What I Wish I’d Known Before I Was Dead: The Importance of Having a Will
If you live in Alberta and you don’t have a will, congratulations! You’re safely in the majority. A January 2018 report by the Angus Reid Institute shows 55% of Albertans have not made a will. Whether Albertans believe they’re too young to worry about a will, that they don’t have any assets worth the trouble, or that getting a will is too expensive, most of us have not formally written down what should happen when we die.
This is unfortunate, because having a will can prevent significant problems. In this blog post, we will discuss three issues having a will addresses: the disposition of property, the care of minor children, and the administration of estates.
1. What happens to my property without a will?
A will allows you to decide what happens to your personal possessions and other property. You can make sure important valuables in your estate, like a favourite painting or jewellery, go to people who appreciate them. Wills also allow you to provide financial security for your children or support a charity that matters to you.
If you die without a will, you will be considered to have died “intestate.” With no will to direct how to give away your property, the rules set out in the Wills and Succession Act, SA 2010, c W-12.2 for intestacy will apply to your estate.
Generally, this means your estate will be distributed between your spouse and children, although if you have been married multiple times, the distribution will be more complicated. If you have neither a spouse nor children, your parents or siblings will get your estate. If you do not have parents or children, your estate may go to a distant relative you have never heard of, and could theoretically go to the government if no relatives can be found. Specific rules for different circumstances can be found in the legislation.
Without control of where your property goes, you could wind up benefitting people you never intended to leave anything, while neglecting those who matter most to you. If you have a loved one who depended on you financially, they may be forced to go to court in order to receive the support they need, or may not get anything at all.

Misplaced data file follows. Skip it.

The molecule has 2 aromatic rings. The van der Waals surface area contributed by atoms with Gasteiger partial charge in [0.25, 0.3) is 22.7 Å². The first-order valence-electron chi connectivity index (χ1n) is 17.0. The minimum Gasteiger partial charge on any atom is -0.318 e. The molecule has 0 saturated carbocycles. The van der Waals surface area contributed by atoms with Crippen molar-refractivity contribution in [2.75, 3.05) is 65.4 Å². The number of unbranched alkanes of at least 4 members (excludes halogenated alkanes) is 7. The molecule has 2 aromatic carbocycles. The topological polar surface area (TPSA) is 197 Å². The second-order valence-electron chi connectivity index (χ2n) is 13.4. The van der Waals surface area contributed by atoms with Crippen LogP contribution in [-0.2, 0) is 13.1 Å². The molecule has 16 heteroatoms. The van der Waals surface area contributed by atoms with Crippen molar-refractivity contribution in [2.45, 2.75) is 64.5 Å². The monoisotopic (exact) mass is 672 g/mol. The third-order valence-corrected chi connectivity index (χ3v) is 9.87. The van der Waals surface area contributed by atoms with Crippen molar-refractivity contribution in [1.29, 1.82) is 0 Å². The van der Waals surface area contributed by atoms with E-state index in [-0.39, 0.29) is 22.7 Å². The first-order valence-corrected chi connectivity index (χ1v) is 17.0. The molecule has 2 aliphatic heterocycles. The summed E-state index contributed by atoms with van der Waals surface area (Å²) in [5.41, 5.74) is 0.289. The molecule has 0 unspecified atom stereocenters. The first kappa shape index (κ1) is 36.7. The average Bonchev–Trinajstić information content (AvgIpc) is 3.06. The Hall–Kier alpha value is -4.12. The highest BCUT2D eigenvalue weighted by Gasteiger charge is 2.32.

2. What about my minor children? What happens to them?
In a will, you can choose who will be the guardian of your minor children subject to the potential guardian’s consent, per s 22 of the Family Law Act, SA 2003, c F-4.5. If your children do not have another guardian already, and you die without a will, someone will have to apply to the Court to be granted guardianship of your children.
The person who applies may not be someone you would choose. Even if you would approve of the person trying to become a guardian of your children, applications for guardianship of minor children are time-consuming and expensive.
3. Who is in charge of taking care of my estate?
A will is useless without someone to carry out your directions, which is why wills name a personal representative, or as they were formerly known, an executor. A personal representative is in charge of administering your estate. This includes using your property to pay your debts, arranging for the funeral, paying your taxes, and distributing your estate.
Personal representatives control almost everything that happens after you die, and without a will, you won’t be able to decide who gets that control. Further, someone will have to apply to the court to be appointed personal representative, which can be costly.
Dying without a will means dying without being able to choose what happens after you’re gone. Your property will be distributed in a specific order laid out by the government, your children could wind up with a guardian you would not have chosen, and your estate can be managed by someone you don’t trust.
Having a will creates peace of mind for you and for the loved ones you leave behind. You will be able to make the best decisions for your property and your children. If you want to solve some of the problems that come up after death, a will is one of your best tools to do so.